Two tax benefits are available to adoptive parents: the adoption credit and the adoption benefits exclusion.
If you paid adoption expenses in 2020, you might qualify for a credit of up to $14,300 for each child you adopted.
The credit amount depends on your income. The credit is reduced if your adjusted gross income (AGI) is more than $201,010. You can’t get the credit if you earn more than $241,010.
Adoption benefits exclusion
If your employer offers an adoption assistance program, you can exclude up to $14,300 from your income in 2020. The income limits apply to this tax benefit, too.
Your employer will report these benefits on your W-2, Box 12 and mark it with the code “T”. You can claim both the credit and the exclusion for expenses related to adopting a child. However, you can’t claim both for the same expenses.
You might receive both benefits if both of these are true:
- You’re adopting a child with special needs.
- You received benefits from your employer’s adoption assistance program.
In adoption cases, the state decides if the child is a special-needs child.
If you’re married filing separately, you can’t claim either of these benefits unless you meet all these requirements:
- You lived apart from your spouse in the last six months of 2020.
- Your eligible child lived in your home for more than half of 2020.
- You provided more than half the cost of maintaining your home.
Qualifying adoption expenses
Qualifying expenses include:
- Adoption fees
- Court costs
- Attorneys’ fees
- Travel expenses
- Other adoption costs
For your expenses to qualify for the credit or exclusion, both of these must apply:
- The adopted child must be under age 18 or disabled.
- You paid the expenses in 2020 and/or 2019.
Year you claim the credit
If the adopted child is a U.S. citizen or resident, the year you claim the credit will depend on:
- The year you pay the expenses
- When the adoption becomes final
You must consider the year you pay the expenses and the finality of the adoption. Follow these rules to claim the credit:
- If you pay the expenses in a year before the adoption becomes final, you can claim the credit in the year after the year of payment.
- If you pay the expenses in the year the adoption becomes final, you can claim the credit for that year.
- If you pay the expenses in a year after the adoption becomes final, you can claim the credit in the year you pay the expenses.
If the adopted child has special needs, you can claim the full amount of the credit and the exclusion. You can do this regardless of the actual amount of expenses incurred.
If the adopted child is from a foreign country, you might be able to claim the credit and / or exclusion. You can do so only if the adoption became final in 2020.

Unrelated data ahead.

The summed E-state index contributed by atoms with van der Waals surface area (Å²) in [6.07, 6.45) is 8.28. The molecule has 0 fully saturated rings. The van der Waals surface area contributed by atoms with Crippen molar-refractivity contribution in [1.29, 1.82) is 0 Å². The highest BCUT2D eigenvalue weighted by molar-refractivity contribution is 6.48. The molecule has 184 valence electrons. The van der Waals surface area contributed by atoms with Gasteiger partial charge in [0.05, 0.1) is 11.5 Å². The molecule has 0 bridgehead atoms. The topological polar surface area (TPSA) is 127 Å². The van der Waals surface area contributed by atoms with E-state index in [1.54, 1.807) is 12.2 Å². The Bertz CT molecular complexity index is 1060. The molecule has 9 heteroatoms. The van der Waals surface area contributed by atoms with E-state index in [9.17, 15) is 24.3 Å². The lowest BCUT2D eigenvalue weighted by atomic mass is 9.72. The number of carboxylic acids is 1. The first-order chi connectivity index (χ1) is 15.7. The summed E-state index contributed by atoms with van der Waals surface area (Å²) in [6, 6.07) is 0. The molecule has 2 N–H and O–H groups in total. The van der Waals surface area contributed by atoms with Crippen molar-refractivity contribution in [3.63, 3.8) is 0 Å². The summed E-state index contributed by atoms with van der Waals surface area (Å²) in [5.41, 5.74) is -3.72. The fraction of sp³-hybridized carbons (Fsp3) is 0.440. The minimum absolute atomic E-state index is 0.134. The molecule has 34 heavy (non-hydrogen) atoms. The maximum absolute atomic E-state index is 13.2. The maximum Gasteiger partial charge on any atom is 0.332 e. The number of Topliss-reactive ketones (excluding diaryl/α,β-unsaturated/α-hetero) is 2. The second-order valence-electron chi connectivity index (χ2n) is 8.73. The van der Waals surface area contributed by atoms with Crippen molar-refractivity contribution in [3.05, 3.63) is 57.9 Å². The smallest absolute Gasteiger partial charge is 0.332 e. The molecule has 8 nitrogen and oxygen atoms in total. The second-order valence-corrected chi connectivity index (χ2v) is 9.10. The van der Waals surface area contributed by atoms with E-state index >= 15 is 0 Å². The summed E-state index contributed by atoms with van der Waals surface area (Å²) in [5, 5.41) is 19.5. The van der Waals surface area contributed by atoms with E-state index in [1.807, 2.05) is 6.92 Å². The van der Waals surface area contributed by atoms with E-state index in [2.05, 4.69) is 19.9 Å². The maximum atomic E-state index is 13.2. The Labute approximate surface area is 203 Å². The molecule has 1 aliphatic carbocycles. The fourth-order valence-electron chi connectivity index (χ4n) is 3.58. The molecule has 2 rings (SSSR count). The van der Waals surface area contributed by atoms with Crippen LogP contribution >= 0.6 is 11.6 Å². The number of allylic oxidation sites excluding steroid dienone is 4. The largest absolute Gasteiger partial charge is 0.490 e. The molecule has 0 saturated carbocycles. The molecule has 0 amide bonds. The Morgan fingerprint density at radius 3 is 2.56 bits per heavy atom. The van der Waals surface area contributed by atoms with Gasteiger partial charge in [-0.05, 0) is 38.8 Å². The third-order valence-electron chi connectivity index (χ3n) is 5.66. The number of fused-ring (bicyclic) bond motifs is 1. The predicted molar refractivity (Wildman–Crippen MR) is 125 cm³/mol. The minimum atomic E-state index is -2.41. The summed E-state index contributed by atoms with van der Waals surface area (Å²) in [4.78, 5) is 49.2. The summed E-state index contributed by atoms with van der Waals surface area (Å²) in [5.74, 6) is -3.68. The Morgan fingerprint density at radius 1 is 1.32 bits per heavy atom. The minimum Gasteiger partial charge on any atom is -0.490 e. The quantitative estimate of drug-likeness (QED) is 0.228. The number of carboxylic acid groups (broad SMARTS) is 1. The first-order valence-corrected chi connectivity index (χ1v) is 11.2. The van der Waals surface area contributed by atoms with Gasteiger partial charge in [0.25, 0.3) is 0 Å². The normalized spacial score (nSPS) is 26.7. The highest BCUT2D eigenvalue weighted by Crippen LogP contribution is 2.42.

Claiming the credit
To report your adoption expenses and claim the adoption credit or exclusion:
- Use Form 8839: Qualified Adoption Expenses.
- Attach the appropriate records to the form.
The documentation will help you in case you need to refer to your records at a later date.
Finality of foreign adoptions
The IRS has safe harbors for the finality of foreign adoptions covered by the Hague Convention. They’re for children adopted on or after the Hague Convention took effect. They apply to children who both:
- Were habitually residents in a convention country
- Moved, or will move, to the United States
Prospective adoptive parents must also have filed Form I-800A: Application for Determination of Suitability to Adopt a Child from a Convention Country. The application must be both of these:
- From a Hague Convention country
- Filed with the Department of State on or after April 1, 2008
If you meet all the requirements, you can rely on the safe harbor when you claim the finality of the adoption.
The IRS usually won’t challenge the finality of foreign adoptions finalized in a Hague Convention country other than the United States. This is true in the tax year that either:
- The Hague Convention country enters a final decree of adoption
- The U.S. Secretary of State issues a Hague Adoption Certificate (IHAC)
When a foreign adoption is finalized in the United States, you shouldn’t face an IRS challenge. This is true if the child came to the country for adoption under a Hague Custody Certificate (IHCC). However, this only applies for the year that a state court enters a final decree of adoption.
To learn more, see Form 8839: Qualified Adoption Expenses at www.irs.gov.
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